SEVEN dolphins and a sperm whale have washed up in the past week along the Cork coastline.
Stranding Officer with the Irish Whales and Dolphins Group Mick O’Connell said that is an unusually high number of strandings in a short space of time.
"We get the same thing every year for the past few years. It is usually more in the southwest and west, but this year, I suppose we have had more southeast winds, which probably explains it."
The eight mammals that washed up on Cork beaches were a sperm whale on Long Strand beach in West Cork, a bottleneck dolphin, a striped dolphin, four common dolphins and another dolphin that they are not sure of.
Mr O’Connell said that that was a lot of dolphins to be found dead in a week.
“That is only a percentage of what is actually dead at sea,” Mr O’Connell said. “90% of strandings are dead when they come ashore, 10% would be live strandings. Most of them die at sea and come ashore.” The stranding officer, who has been working with the IWDG charity for the past 18 years said he is not sure why it is happening.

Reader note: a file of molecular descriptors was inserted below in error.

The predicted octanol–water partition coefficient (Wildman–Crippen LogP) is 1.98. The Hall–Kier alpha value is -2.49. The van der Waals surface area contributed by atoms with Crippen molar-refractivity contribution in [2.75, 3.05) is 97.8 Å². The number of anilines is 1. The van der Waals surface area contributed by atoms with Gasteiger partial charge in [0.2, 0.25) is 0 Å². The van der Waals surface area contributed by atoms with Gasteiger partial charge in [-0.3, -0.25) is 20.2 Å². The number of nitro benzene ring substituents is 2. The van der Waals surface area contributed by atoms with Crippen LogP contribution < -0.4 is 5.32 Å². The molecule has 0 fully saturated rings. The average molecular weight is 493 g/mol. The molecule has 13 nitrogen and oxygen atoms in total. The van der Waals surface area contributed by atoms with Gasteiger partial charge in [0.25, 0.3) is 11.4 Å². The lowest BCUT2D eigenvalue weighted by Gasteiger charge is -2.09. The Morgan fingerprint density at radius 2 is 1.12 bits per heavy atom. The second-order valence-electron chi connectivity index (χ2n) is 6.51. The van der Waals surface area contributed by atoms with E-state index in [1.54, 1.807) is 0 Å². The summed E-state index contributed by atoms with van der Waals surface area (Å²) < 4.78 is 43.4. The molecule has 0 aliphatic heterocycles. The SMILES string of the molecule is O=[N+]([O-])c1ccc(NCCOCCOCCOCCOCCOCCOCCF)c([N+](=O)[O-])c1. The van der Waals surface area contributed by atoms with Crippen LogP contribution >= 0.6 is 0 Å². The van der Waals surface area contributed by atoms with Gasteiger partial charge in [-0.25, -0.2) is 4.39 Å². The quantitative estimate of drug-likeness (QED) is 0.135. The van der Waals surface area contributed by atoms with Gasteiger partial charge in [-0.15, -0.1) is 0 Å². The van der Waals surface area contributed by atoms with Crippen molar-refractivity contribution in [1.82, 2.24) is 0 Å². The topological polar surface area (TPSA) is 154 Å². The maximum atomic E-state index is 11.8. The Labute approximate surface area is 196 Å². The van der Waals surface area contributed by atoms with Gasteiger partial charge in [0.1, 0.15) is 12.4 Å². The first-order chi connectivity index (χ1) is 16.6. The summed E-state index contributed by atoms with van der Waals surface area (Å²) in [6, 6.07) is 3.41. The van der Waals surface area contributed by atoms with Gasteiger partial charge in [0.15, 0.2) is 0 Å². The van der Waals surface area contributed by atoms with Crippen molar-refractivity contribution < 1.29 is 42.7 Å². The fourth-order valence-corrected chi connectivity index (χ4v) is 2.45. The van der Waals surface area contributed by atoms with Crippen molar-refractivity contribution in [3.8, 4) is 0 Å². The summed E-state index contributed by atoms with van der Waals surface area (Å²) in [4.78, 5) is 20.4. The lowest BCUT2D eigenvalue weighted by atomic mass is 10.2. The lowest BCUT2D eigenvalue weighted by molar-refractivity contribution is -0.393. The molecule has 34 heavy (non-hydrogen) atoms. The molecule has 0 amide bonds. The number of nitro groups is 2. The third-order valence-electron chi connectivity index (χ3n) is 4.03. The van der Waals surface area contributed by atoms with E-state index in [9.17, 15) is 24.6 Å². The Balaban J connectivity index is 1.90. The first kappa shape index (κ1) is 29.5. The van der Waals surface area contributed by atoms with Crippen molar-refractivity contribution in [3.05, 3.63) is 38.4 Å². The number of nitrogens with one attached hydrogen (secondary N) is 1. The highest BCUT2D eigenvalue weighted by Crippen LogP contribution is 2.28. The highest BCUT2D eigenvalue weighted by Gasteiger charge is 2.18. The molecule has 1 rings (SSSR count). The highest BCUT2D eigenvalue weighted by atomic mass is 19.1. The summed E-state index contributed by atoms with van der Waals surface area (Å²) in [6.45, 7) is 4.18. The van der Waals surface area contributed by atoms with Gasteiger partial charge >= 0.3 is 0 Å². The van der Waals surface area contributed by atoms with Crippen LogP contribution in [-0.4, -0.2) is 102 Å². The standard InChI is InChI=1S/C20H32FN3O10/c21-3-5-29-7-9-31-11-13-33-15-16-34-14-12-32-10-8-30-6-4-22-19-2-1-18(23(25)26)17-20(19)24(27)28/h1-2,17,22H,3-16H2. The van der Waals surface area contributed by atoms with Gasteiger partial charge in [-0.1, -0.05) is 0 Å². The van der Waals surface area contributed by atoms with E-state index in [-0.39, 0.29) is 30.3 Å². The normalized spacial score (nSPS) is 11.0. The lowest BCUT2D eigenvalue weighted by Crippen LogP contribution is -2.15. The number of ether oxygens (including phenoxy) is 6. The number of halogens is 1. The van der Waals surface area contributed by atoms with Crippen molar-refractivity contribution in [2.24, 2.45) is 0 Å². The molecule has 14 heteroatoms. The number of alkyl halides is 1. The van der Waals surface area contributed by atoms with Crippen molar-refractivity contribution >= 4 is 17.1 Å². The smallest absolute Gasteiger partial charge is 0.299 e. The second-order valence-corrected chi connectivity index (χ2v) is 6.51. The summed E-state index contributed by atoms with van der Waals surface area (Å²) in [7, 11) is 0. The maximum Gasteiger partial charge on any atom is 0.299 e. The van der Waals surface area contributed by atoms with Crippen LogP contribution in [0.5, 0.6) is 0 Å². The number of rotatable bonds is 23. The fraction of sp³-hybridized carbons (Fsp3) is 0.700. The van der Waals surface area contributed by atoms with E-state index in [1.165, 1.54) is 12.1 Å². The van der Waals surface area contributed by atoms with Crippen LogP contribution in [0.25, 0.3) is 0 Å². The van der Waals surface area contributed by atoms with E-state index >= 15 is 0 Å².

“Three of the dolphins will go for postmortem at the Cork Regional Vet Lab which will shed some light on their deaths,” Mr O’Connell said, “There is talk of bycatch, which is when fish and other marine creatures, not intended to be caught, get tangled in a fishing net, but that is an issue up to a point, definitely in France and places like that.
Mr O’Connell said that the Postmortem scheme being run by the National Parks and Wildlife Service and Marine Institute is only for striped dolphins, common dolphins and harbour porpoises and if the mammal is in really bad condition there is no postmortem.
Speaking about the eight strandings Mr O’Connell said that it was not unusual to find the odd sperm whale washed up on the coastline but the number of dolphins, especially common dolphins, that are being washed up in the last few years is highly unusual.
“Since 2011, it has increased. Last year there were 110, compared to 10-15 years ago when there would have been 20.”
Mr O’Connell said he hoped the postmortem scheme will hopefully help figure out what is going on.
“They have been collecting postmortems for about a year and a half now, so there should be results soon.”
In terms of what happens to the dead mammals, Mr O’Connell said it is up to the Council to decide.
“If it is a quiet beach, it will be left there, and will just get washed out again, food for other critters. If it is a busy beach, they might remove it.”